Trained as a detective, The Spirit has died and now returns to Earth to help those in trouble. He is a hero, but not a superhero; he wears a mask but has no special powers. Eisner's series was unique due to his narratives, which were both complex and highly imaginative. “The stories employed elements of German Expressionism, interlaced with Marx Brothers-like surreal comedy, and appealed to adults and kids alike,” explained Alan Woollcombe in the London Independent. Its unusual approach was not appreciated by everyone, however. Editors complained not only about the stories but about Eisner's artwork: “I think it is advisable to do away with most of the fancy angle shots in the daily strip,” wrote syndicate manager Henry P. Martin, Jr., as quoted by Andelman. “Too many times they are confusing and apt to slow down a reader.” However, at its peak “The Spirit” reached five million readers each Sunday. Eisner wrote and drew most of the weekly stories until 1952 when the strip ended. In the years since, it has become recognized as a classic and portions of “The Spirit” continues to be reprinted.
While still producing “The Spirit,” Eisner founded American Visuals Corporation, a company that produced commercial and educational illustrations and cartoons, and its immediate profitability was his primary motivation for retiring the strip. One of his major new customers was the U.S. Army, which used Eisner's illustrations in its maintenance magazine PS. For this purpose, he produced cartoons featuring Joe Dope, a character he had created while in Army service. (A PS digital archive is maintained by Virginia Commonwealth University, which also holds a collection of Eisner's physical artwork.) Other American Visuals clients of the mid-20th century included the Baltimore Colts, RCA Records, and New York Telephone.
Financially secure by the late 1970s, Eisner was able to pursue creative pursuits with no commission from a publisher. Over several months in 1978, the 60-year-old comics artist wrote and drew the 192-page A Contract with God, a set of four linked stories about a Jewish immigrant slumlord in the New York borough of the Bronx. The book had no adventure component; instead, it consisted of purely realistic elements. Attracting no interest from a publisher, Eisner arranged to have it issued by the small Baronet Press. On its cover, A Contract with God was billed as a “graphic novel,” becoming one of the first publications to display that term.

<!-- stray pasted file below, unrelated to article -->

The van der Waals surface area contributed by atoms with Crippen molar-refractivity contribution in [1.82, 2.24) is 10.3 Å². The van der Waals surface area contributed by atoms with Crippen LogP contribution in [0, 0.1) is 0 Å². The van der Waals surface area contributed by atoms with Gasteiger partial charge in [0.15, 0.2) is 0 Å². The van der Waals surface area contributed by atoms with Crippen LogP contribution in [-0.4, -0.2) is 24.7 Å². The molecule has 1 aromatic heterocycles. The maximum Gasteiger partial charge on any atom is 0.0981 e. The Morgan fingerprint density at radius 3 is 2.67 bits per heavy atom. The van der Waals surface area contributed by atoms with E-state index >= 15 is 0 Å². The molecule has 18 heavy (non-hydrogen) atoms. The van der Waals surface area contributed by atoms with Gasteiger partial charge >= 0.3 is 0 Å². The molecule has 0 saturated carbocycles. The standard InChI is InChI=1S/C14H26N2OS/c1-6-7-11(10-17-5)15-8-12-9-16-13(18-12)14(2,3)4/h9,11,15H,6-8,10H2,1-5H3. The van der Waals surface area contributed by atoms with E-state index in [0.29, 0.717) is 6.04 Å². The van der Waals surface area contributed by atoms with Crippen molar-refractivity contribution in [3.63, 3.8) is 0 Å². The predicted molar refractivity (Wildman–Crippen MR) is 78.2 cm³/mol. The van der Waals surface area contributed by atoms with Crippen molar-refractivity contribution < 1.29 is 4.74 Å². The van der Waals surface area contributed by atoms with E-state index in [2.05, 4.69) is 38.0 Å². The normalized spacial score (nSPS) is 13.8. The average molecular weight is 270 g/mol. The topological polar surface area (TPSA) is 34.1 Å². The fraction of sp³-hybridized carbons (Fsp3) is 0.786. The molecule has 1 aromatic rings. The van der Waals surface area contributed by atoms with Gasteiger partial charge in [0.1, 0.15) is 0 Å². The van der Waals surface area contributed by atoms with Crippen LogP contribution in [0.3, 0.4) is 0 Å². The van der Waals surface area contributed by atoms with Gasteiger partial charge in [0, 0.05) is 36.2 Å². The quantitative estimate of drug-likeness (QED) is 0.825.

In creating A Contract with God, Eisner drew inspiration, in part, from the work of R. Crumb and other counterculture cartoonists of the 1960s and 1970s; much younger than he, they explored the serious themes he also addressed in his work. Major graphic novelists of the 1980s, including Maus author Art Spiegelman, would, in turn, cite Eisner as a major inspiration; as quoted by Sarah Boxer in the New York Times, Spiegelman called Eisner “a giant, a pioneer, a dynamo.”
In his later years, Eisner also taught cartooning at New York City's School of Visual Arts, and he numbered many young graphic artists among his students. He also shared his insights in three nonfiction books: Comics and Sequential Art (1985), in which he introduced the term “sequential art,” as well as Graphic Storytelling and Visual Narrative (1996) and Expressive Anatomy for Comics and Narrative (2008). In his personal life, Eisner married Ann Weingarten, with whom he had two children: a son, John, and a daughter, Alice, who died of leukemia in 1970.
Eisner won seven awards from the National Cartoonists Society, beginning with a Comic Book Award in 1967. He was inducted into the Academy of Comic Book Arts Hall of Fame in 1971, and into the Jack Kirby Hall of Fame in 1987. In 1988 the Eisner Awards, the comics industry's counterpart to the Academy Awards, were established and he sometimes appeared in the awards ceremony as a presenter. Eisner was active as an artist until the last weeks of his life. He died after complications from quadruple bypass surgery on January 3, 2005, in Fort Lauderdale, Florida.
Andelman, Bob, Will Eisner: A Spirited Life, M Press, 2005.
Schumacher, Michael, Will Eisner: A Dreamer's Life in Comics, Bloomsbury, 2010.
Guardian (London, England), January 8, 2005, Paul Gravett, “Will Eisner,” p. 25.
Independent (London, England), January 6, 2005, Alan Woollcombe, “Will Eisner,” p. 43.
Midstream, January–February 2006, Rafael Medoff, “Will Eisner: A Cartoonist Who Fought Antisemitism,” p. 10.
New York Times, January 5, 2005, Sarah Boxer, “Will Eisner: A Pioneer of Comic Books, Is Dead at 87,” p. C14.
Will Eisner Official Website, http://www.willeisner.com (November 15, 2017), “A Short Biography.”□